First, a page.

Look. Justices are people. They had lives before joining the Court and they deserve to maintain and enjoy friendships, even if those friendships are with people in positions of power, influence, and legal controversy. But, once you put on that robe then you also accept a responsibility for something far greater than yourself. Probably more than any other major institution, certainly more than any political institution, the Supreme Court relies on its reputation for legitimacy. The Court has no real powers of enforcement and it leans on our shared sense that, while we may disagree with specific decisions, the Court nonetheless operates as an institution grounded in the rule of law and justice. If we lose that consensus, if levels of our "diffuse" support or loyalty for and to the institution ever erodes, then the very nature of our political system will shift in a way for the worse.
Virtually every justice in history -- certainly modern history -- has understood this point. I could point out numerous examples of justices making sacrifices of self or ideology for the greater good of the Court. Black understood this. That's why he was shocked and then furious over Corcoran's craven lobbying attempt. It's why it ended their friendship.
Love him or hate him, Scalia is a brillant jurist. But in many small ways, and now in this rather big way, he demonstrates shocking contempt for the Supreme Court. It's part of the reason why he has been a far less effective justice then he could be.
By the way, I was in a bookstore yesterday and noticed that there a biography of Tommy the Cork just came out. It looks pretty good.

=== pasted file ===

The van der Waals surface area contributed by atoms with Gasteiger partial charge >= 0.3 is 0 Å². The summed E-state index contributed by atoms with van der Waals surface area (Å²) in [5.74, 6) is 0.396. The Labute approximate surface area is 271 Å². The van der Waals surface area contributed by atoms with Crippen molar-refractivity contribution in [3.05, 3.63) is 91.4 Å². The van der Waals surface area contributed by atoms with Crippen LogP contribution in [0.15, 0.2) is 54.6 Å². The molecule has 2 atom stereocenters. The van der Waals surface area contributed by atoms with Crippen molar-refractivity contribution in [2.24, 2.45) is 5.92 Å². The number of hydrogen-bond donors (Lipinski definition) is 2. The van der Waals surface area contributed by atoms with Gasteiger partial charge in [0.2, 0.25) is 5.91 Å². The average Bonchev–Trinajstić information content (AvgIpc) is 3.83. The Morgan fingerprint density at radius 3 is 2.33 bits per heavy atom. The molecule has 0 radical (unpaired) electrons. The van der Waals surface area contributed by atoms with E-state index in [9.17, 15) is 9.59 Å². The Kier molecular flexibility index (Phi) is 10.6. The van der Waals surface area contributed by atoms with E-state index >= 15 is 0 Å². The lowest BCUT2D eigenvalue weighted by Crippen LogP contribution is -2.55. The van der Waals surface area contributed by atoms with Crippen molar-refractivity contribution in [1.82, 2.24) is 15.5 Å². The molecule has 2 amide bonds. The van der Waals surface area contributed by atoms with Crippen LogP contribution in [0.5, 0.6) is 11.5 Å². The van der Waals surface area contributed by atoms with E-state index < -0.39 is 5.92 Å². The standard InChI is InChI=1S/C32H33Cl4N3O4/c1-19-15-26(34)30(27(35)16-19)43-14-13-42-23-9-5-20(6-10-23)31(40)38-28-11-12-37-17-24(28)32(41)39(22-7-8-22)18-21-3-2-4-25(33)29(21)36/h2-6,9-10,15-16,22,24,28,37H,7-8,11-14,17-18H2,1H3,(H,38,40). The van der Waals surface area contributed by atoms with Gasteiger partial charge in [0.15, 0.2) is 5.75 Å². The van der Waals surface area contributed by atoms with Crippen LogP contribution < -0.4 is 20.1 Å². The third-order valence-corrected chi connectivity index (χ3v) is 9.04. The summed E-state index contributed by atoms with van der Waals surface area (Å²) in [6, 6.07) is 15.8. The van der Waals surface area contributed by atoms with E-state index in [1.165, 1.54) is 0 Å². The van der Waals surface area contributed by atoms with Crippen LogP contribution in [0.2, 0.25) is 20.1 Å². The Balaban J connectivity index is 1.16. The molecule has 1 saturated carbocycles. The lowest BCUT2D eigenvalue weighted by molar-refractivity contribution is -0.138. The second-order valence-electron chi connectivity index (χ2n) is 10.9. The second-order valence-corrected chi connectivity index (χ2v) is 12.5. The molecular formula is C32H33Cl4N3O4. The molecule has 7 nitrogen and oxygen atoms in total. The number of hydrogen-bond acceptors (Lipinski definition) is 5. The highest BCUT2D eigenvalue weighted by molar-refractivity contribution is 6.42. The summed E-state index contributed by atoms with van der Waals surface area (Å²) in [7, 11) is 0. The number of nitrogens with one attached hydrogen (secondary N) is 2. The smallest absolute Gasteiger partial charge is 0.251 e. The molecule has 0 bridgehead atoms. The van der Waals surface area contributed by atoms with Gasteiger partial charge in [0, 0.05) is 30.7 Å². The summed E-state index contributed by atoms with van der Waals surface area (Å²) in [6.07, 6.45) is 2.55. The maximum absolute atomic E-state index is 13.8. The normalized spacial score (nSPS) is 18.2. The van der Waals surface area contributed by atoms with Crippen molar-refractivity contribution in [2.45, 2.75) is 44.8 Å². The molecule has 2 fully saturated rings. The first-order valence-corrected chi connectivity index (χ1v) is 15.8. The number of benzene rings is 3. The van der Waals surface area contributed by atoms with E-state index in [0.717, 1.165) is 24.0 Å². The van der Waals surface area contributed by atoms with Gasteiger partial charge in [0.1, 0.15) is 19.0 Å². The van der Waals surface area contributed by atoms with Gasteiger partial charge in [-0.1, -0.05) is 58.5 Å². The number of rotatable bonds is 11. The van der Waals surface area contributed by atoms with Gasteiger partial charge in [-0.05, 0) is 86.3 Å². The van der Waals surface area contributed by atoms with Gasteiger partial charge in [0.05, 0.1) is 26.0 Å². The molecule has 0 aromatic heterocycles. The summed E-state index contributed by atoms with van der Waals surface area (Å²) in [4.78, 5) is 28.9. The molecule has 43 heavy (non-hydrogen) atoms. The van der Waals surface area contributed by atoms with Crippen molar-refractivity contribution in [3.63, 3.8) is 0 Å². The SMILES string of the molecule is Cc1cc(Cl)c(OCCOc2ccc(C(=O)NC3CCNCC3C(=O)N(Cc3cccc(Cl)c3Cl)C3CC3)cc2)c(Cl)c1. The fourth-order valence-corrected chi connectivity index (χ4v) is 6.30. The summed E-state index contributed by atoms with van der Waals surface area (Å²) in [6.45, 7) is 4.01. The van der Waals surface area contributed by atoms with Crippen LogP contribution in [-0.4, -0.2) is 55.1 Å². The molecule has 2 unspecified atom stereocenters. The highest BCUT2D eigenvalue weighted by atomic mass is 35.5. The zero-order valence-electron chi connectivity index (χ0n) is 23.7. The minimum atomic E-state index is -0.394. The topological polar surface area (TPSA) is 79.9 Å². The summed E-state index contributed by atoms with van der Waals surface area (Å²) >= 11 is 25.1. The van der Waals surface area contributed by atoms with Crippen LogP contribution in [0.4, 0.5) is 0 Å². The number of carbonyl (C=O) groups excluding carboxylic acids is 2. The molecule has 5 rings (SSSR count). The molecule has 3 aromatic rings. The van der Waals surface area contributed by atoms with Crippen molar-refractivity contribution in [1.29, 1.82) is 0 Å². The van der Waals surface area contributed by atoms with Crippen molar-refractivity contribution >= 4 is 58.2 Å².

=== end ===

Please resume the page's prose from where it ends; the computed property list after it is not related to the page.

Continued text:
Monday, February 23, 2004
Nader: Some Democrats are apoplectic that Ralph Nader is running for president. Four years later I am still amazed that so many Dems overestimate the impact that Nader had on 2000 and yet underappreciate the implications of why Nader did as well as he did.
Democrats blaming Nader for the 2000 loss is like Red Sox fans blaming Bill Buckner for the 1986 World Series. Sure, it was Buckner's fault...if you conveniently ignore the other three games the Red Sox lost and you ignore the long list of mistakes and misfortunes that happened in that infamous six game. Likewise it was all Nader's fault, if you conveniently forget the other mistakes and misfortunes that beset the Dems in 2000. Let's not forget the derivation of the term "scapegoat." It was a cheap and easy way for villagers to "dispense" with their sins without need for introspection or reform. Nader is the Dem's scapegoat. Blaming him is easier then acknowledging that the party has a problem with the group that should be the party's most loyal supporters.
Liberals defected from Gore because of a general feeling (accurate or not) that the party had become Republican Lite. They were reacting to the Clinton-Gore mad rush for corporate dollars, DOMA, welfare reform, NAFTA, and Iraq, Haiti, and Kosovo. Then there was the addition of Lieberman to the ticket. (Plus they naively thought that Bush's Texas record (and the close partisan margin in Congress) meant that Bush would be a relatively moderate conservative president.
Post-2000 the Democrats as a party should have engaged in a wide internal dialogue about why there was such dissension on the left. Instead, most of the party leadership just vilified Nader and his supporters. Now we are seeing that same vilification cranked up even worse.
This is a mistake. It's a mistake because Nader is not a threat to Kerry. Not even close. You'd think that experienced pols like DNC chair McAuliffe would recognize this basic reality. This time around Nader is going without Green Party support -- which was organizationally crucial for him in 2000 -- and he won't enjoy the same support he had in 2000, if only because of the left's loathing for Bush. Nader will be luck to get on the ballot in more than a dozen states and his vote totals will be negligible in those states.
It's a mistake for another reason. The disenchantment that provoked the defections in 2000 is still there. You could see it in the Dean campaign. It will not manifest itself in major defections this time around because of Bush. But continuing to vilify Nader's 2000 supporters only guarantees that it will continue to fester and reemerge eventually.